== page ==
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Egypt: Will Mursi's presidential election victory bring real change?
Working masses need independent policies and their own party
A week after Egypt's new president - Mohammed Mursi of the Muslim Brotherhood (MB) - took office, a dramatic confrontation with the Supreme Council of the Armed Forces (Scaf) erupted. As we go to press it is unclear how this brinkmanship will unfold.
A week before the recent presidential election, the Supreme Constitutional Court, packed with Mubarak-era judges, ruled that the parliament elected earlier this year was illegal.
A third of the seats should have been filled by independents and not party nominees. In effect, this was a Scaf coup, taking back powers conceded in the face of the revolutionary movements last year.
Mursi overturned this ruling while conceding new elections. The MB called for mass marches to support Mursi but then appeared to back down; and the reconvened Islamist-dominated parliament immediately adjourned pending legal appeals.
While millions of Egyptians yearn for genuine democratic rights and social justice, no faith can be put in Mursi and the MB leadership who compete with Scaf for power.
In this situation, it is vital that the working class develops its own independent programme and mass party. David Johnson and Niall Mulholland give the background to these latest moves.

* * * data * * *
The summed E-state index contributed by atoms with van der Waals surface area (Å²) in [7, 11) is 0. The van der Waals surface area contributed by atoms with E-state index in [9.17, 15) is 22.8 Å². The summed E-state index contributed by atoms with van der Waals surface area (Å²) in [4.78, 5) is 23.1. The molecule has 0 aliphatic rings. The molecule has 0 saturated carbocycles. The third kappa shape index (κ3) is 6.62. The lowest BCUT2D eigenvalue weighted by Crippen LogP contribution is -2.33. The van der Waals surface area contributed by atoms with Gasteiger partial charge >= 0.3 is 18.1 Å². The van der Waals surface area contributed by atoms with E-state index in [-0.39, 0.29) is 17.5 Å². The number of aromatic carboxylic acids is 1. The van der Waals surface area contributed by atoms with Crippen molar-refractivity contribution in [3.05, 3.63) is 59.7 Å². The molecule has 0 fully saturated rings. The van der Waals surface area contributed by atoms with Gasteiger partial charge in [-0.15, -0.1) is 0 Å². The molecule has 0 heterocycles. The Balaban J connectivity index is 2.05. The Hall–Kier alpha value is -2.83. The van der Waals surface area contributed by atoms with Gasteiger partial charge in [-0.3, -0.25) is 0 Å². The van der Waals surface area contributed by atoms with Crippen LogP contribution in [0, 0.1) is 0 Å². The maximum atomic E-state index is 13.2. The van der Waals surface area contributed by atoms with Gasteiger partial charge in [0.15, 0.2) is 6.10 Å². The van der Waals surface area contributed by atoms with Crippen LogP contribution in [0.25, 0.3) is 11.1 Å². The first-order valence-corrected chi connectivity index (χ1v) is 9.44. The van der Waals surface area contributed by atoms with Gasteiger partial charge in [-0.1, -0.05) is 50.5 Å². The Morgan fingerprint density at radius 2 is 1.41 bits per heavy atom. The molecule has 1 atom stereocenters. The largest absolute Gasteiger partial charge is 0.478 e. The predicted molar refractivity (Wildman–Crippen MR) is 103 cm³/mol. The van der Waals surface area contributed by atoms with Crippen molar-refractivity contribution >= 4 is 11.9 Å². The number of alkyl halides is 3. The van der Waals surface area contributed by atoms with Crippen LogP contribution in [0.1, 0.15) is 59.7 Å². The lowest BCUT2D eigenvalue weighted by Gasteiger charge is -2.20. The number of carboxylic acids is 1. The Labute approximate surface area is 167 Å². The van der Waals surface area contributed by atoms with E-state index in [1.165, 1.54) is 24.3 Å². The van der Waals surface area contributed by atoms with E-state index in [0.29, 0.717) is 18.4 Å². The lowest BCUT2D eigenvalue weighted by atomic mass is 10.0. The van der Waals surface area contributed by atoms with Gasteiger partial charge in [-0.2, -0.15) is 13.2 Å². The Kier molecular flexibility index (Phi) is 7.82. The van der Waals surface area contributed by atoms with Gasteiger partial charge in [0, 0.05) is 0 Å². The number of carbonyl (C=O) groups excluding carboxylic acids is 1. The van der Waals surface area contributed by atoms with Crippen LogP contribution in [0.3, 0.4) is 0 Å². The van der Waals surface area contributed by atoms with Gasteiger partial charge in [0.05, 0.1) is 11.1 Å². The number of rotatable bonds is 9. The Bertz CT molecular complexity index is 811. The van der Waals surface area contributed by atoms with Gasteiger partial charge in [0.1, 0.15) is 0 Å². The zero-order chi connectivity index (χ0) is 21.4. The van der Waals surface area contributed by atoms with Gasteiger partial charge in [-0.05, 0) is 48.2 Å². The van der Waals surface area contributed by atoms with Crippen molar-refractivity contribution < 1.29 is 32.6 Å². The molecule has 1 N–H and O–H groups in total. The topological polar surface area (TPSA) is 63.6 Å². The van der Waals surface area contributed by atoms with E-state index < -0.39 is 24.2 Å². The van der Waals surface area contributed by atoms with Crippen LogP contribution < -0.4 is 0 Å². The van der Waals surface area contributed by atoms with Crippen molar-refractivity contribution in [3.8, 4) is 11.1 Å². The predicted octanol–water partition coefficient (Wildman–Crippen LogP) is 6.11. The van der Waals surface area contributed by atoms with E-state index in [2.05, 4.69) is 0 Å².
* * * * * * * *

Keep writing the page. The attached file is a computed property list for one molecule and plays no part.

On 24 June, with just under 52% of valid votes cast, on a 51% turnout, the Muslim Brotherhood's Mohammed Mursi was declared president of Egypt.
The defeat of rival candidate Ahmed Shafiq was a rejection of the old detested regime of Hosni Mubarak.
Shafiq had served Mubarak as a government minister and then as prime minister in the last few days before Mubarak's overthrow back in February 2011.
That only slightly over one quarter of eligible voters supported Mursi, however, shows widespread doubts that his victory will be a step forward for working and poor Egyptians.
It also shows the fears of many that a Muslim Brotherhood (MB) regime could remove rights for women, for the Christian minority, and for the working class.
The result of the election was not announced for a week, with rumours of victory for both candidates circulating.
There were probably negotiations during that time between the MB and the ruling Supreme Council of the Armed Forces (Scaf) about the powers of the presidency and of Scaf.
Two weeks before the election, the 19 generals of Scaf carried out a 'soft coup', dissolving the parliament elected a few months ago.
Scaf made clear that it would not be giving up its control over the armed forces, its budget or Scaf's massive economic interests.
They have been able to get away with these counter-revolutionary measures, at this stage. After 18 months of struggles, many Egyptians are exhausted and have to spend great amounts of their energy on the daily struggle to feed their families.
The failure of the revolution to achieve a clear break from the old regime has led to political disappointment among many.
Such temporary moods occur in all revolutionary situations, but moods can rapidly change again as the situation changes. In particular, the 'whip of counter-revolution' can lead to renewed mass struggle.
Mursi made three speeches after his election. Showing the still-strong pressure from the revolution, his first was in Tahrir Square on Friday 29 June.
To large crowds of cheering supporters, Mursi said: "I salute all the revolutionaries in all Egypt's freedom squares...
I will always be the first supporter of the revolution, so it should continue everywhere in the farthest corners of the homeland... There is no power above people power."